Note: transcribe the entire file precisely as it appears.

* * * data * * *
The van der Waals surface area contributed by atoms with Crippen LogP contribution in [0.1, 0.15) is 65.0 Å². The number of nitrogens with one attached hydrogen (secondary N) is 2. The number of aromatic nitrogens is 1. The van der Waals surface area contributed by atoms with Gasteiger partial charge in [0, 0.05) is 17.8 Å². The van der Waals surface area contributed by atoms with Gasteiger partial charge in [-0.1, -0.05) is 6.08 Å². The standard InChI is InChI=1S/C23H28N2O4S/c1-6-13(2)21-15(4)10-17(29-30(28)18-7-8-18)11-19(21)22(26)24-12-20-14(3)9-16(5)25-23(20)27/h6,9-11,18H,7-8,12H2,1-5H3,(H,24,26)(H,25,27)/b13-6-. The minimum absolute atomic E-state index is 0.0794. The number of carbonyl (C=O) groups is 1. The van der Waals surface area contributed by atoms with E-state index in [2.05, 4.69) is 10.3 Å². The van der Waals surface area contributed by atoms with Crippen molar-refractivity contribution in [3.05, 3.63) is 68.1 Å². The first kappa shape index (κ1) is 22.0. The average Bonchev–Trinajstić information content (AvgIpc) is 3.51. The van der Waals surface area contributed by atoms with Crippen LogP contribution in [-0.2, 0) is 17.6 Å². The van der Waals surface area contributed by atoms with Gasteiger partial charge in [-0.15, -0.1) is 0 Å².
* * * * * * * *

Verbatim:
The van der Waals surface area contributed by atoms with Crippen LogP contribution in [0.1, 0.15) is 65.0 Å². The number of nitrogens with one attached hydrogen (secondary N) is 2. The number of aromatic nitrogens is 1. The van der Waals surface area contributed by atoms with Gasteiger partial charge in [0, 0.05) is 17.8 Å². The van der Waals surface area contributed by atoms with Gasteiger partial charge in [-0.1, -0.05) is 6.08 Å². The standard InChI is InChI=1S/C23H28N2O4S/c1-6-13(2)21-15(4)10-17(29-30(28)18-7-8-18)11-19(21)22(26)24-12-20-14(3)9-16(5)25-23(20)27/h6,9-11,18H,7-8,12H2,1-5H3,(H,24,26)(H,25,27)/b13-6-. The minimum absolute atomic E-state index is 0.0794. The number of carbonyl (C=O) groups is 1. The van der Waals surface area contributed by atoms with E-state index in [2.05, 4.69) is 10.3 Å². The van der Waals surface area contributed by atoms with Crippen molar-refractivity contribution in [3.05, 3.63) is 68.1 Å². The first kappa shape index (κ1) is 22.0. The average Bonchev–Trinajstić information content (AvgIpc) is 3.51. The van der Waals surface area contributed by atoms with Crippen LogP contribution in [-0.2, 0) is 17.6 Å². The van der Waals surface area contributed by atoms with Gasteiger partial charge in [-0.15, -0.1) is 0 Å².